Through the bulk of the growth stock-fueled bull market that now must be discussed in the past tense, biotech stocks and exchange traded funds were leaders.
Predictably, the race for coronavirus vaccines, which started in 2020, propelled biotech assets, but when those vaccines became readily available in 2021, it became clear that only a small number of biotech companies were credible contenders in this particular niche. As a result, biotech stocks slumped last year and those declines are carrying over into 2022.
For example, the widely followed NYSE Arca Biotechnology Index tumbled 13% last year and is off another 4% this year. Much of the recent lethargy in the space is attributable to shine coming off the coronavirus trade as well as concerns that the recently enacted Inflation Reduction Act, which allows Medicare to negotiate prices on select drugs, could be a drag on biopharma equities.
After two rough years, which is unusual in the biotech arena, there’s optimism biotech stocks and ETFs can and will bounce back – perhaps as soon as next year. Fortunately, that assessment isn’t solely rooted in hope. It’s backed by some decent fundamentals.
Assessing Biotech Fundamental Outlook
Again, optimism for a biotech rebound isn’t rooted in the point that the industry will likely finish 2022 on a two-year losing streak. Streaks, winning or losing, don’t have ceilings and aren’t valid reasons to buy or sell securities.
“Performance aside, hopeful signs are emerging thanks to more clarity on which drugs may be impacted by future anticipated price controls stemming from the recent passage of the Inflation Reduction Act, a robust pipeline of promising medicines and therapeutics, and a surprisingly resilient track record for the industry during periods of economic weakness,” according to First Trust research. “In our view, biotechnology is uniquely positioned to provide exposure to important innovations whose value may not be well reflected in equity prices today.”
As advisors know and should articulate to clients, the healthcare sector, including biotech, is arguably the most politically sensitive sector in the S&P 500. Politicians love to gloat about efforts to control drug prices and make bombastic claims such as “we beat pharma this year.” However, the reality is forcing drug companies into specific pricing on some products isn’t the effective tool politicians would have voters believe.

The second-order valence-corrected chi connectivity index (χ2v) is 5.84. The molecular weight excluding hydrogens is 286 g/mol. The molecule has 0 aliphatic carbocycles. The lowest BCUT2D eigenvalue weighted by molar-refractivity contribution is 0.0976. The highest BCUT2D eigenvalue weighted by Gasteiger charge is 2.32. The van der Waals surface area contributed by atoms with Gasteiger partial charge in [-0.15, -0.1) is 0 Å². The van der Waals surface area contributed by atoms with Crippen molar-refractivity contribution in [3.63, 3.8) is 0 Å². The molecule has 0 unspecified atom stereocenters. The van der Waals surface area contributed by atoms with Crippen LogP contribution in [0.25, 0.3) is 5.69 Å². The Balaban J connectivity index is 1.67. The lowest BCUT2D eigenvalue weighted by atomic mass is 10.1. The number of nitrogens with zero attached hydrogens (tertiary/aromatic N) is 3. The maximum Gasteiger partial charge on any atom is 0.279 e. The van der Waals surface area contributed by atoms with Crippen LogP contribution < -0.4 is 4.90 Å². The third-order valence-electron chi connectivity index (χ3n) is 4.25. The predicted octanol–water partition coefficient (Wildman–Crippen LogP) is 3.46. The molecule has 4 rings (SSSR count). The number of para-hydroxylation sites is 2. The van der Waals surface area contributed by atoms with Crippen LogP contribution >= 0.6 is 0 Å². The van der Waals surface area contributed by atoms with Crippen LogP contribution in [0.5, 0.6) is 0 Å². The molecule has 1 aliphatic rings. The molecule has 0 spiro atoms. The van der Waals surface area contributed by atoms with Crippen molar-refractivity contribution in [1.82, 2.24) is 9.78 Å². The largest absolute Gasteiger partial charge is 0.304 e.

Owing to the expenses and time it takes to bring a new drug to market – usually billions of dollars and five to 10 years – too much political interference can disincentivize companies from developing new drugs.
“To recoup these outlays and earn a profit, drug companies may charge thousands of dollars for certain medicines, often causing ‘sticker shock’ when prices are publicized,” adds First Trust. “While history has shown that price controls rarely work as intended, often creating shortages and disincentives for investment, politicians sometimes find the temptation to propose such measures irresistible. Such has been the situation over much of the past six years.”
Moving past political clarion calls, advisors should remind clients that biotech’s reputation for innovation remains intact. In other words, one of the biggest fundamental factors in favor of biotech is still credible.
“Innovation is flourishing in the biotechnology industry as companies race to develop treatments for devastating diseases that impact millions of patients each year. As of January 2021, the biotech and pharmaceutical industries had roughly 12,700 projects filed with the FDA, a 33% increase from five years earlier,” noted First Trust.
One way of looking at the above is that if the FDA speeds up its approval process in 2023, which some analysts expect will happen, there could be legitimate catalysts for biotech upside.